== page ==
Improving Worker Lives
Ensuring that the thousands of people worldwide who make our products have fair and safe workplaces is part of our commitment to running a responsible business. We believe it makes for a better workforce and better business—besides the fact it’s simply the right thing to do.

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Responding to Worker Needs

Responding to Worker Needs

Timberland’s Partnership with HERproject

Timberland’s Partnership with HERproject

Timberland is proud to work with BSR on HERproject – a factory-based women’s health education program (HER stands for Health Enables Returns) – in an effort to meet the needs of workers who produce our products. BSR started the project to promote women’s health awareness and access to health services. Factory-based education programs are carried out by a coalition of partners, including international companies, their supplier factories and farms, and locally-based NGOs.

Through focus groups and surveys, HERproject and its partners assess the needs of female workers’ health and well being in emerging economies around the world. Timberland’s support for HERproject emerged from several Code of Conduct assessments that revealed little awareness of health issues among workers in our factories. Our assessments focus both on compliance with Timberland’s Code of Conduct , as well as conditions beyond factory walls – that is, whether or not workers are able to meet their basic needs and/or have opportunities for betterment of life. Within this context, Timberland began supporting HERproject in 2009 as a way to address needs for health awareness and access in specific factories in China. We have since expanded engagement to additional factories in China, as well as Vietnam and India. We are exploring new opportunities in Indonesia and Bangladesh in 2012. Overall, this program allows us to partner with our suppliers to improve worker well-being within the workplace and beyond.

Joining forces with HERproject in India

One of our more recent experiences working with HERproject began in June 2010 at the Farida Group’s factory in Ambur, Tamil Nadu, India. Management at this factory has been supportive of worker training in the past, but mostly focused on skills development, not health. Our Code of Conduct assessment revealed that health awareness was lacking in the factory. And so factory management, with support from Timberland, partnered with HERproject to improve workers’ knowledge and health behaviors. In India, HERproject is implemented by the Department of Community Health at St. John’s Medical College in Bangalore. The HERproject Curriculum has been designed by St. John’s Medical College, specifically by Dr. Bobby Joseph and his colleagues.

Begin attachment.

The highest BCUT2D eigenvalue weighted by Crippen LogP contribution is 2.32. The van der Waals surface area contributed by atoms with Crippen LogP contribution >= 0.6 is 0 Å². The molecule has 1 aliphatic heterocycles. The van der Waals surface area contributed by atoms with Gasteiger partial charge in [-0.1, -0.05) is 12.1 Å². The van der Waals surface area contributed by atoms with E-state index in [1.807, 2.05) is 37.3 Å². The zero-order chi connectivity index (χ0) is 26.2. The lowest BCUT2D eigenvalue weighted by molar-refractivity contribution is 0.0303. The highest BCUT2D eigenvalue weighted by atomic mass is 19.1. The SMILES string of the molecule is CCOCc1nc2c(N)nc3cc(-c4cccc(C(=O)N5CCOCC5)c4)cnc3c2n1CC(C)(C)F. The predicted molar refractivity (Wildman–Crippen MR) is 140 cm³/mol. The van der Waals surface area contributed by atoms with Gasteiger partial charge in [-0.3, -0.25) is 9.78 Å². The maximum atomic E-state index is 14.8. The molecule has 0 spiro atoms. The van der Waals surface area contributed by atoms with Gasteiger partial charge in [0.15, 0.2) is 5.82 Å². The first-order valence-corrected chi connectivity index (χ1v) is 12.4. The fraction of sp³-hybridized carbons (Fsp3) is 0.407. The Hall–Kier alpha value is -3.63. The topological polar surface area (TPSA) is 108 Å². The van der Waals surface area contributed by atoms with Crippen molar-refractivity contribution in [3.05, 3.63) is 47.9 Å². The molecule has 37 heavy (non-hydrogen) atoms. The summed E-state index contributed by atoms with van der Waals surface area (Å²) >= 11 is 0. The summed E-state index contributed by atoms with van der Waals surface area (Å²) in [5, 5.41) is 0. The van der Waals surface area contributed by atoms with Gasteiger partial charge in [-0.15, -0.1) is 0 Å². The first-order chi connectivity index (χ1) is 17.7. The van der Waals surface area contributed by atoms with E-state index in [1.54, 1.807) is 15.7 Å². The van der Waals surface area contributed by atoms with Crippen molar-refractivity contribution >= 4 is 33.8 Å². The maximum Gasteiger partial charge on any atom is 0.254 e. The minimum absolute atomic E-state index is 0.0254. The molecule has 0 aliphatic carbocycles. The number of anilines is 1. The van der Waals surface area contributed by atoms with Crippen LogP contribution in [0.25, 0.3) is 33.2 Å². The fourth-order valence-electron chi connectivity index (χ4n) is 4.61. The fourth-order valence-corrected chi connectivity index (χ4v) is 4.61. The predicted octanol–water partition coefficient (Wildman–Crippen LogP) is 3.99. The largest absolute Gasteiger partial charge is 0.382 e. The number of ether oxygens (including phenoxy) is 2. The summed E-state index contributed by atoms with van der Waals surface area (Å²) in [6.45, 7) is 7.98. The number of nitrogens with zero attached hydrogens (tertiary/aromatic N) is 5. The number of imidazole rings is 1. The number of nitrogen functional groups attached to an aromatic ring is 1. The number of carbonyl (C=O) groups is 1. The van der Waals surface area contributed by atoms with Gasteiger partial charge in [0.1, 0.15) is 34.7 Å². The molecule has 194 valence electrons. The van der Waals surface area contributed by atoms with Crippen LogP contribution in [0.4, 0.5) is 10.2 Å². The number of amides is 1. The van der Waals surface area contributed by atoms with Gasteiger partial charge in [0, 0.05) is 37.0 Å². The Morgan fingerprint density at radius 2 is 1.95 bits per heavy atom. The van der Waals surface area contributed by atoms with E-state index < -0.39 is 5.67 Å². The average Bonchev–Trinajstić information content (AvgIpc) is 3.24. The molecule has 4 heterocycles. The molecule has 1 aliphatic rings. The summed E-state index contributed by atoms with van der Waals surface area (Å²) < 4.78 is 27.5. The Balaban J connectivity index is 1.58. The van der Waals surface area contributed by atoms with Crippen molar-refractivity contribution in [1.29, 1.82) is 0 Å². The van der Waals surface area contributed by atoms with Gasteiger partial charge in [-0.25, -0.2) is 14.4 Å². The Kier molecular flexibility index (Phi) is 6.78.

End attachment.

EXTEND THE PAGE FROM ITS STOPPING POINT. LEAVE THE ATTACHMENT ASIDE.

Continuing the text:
HERproject uses a peer education methodology that combines training with employee and management education on health and nutrition issues. At the Farida Group’s factory in Ambur, a group of women were selected as peer educators, to be trained on key general and reproductive health topics, and then to share that information with their peers.

Building on earlier surveys conducted by St. John’s Medical College, factory management in Ambur surveyed employees in more depth about specific food habits and nutritional beliefs. Workers shared what kind of food they packed for breakfast and lunch, food “fads”, and what they liked and disliked. The survey resulted in some unexpected queries from employees, such as: “Do vegetables have cold or hot effects on the body?” It was believed that pumpkins were cold and eggplants were hot. They also wanted to know what vegetables should be avoided by women during pregnancy or menstruation. These types of questions demonstrated the widely held cultural beliefs tied to food, which in some cases were negatively affecting the health of the female workforce.

The survey also showed that workers’ diets were deficient in vitamins and protein. As a result, the Farida Group decided to provide supplemental foods like carrots, beans, green leafy vegetables, sprouted grams, chickpeas, and eggs in the dining hall during lunch at no cost to workers. Factory employees were very happy about this intervention, and now better understand the need to change their eating habits not just at work, but at home with their families too.

“Initially employees were overwhelmed with this type of training, so there was shyness in the early stages and some wondering why it was being done,” reports Mukthar Ahmed , a manager at Farida. “Now, workers realize the importance of the trainings, and are eagerly asking for further information.” Following the success of the food survey, factory management has decided to conduct additional surveys to identify other areas where training would be beneficial.

According to HERproject, the factory management’s extraordinary response has made the peer educators more motivated and empowered, and, consequently, very happy to continue to share information about health improvements related to nutrition and beyond.

In Timberland’s opinion, projects like HERproject could be the future of how corporations help workers meet basic human needs that have gone unattended to for far too long. And the more companies that sign on, the better off we’ll all be.

A version of this case study will appear in the January/February 2012 issue of Global Business and Organizational Excellence, published by John Wiley & Sons.

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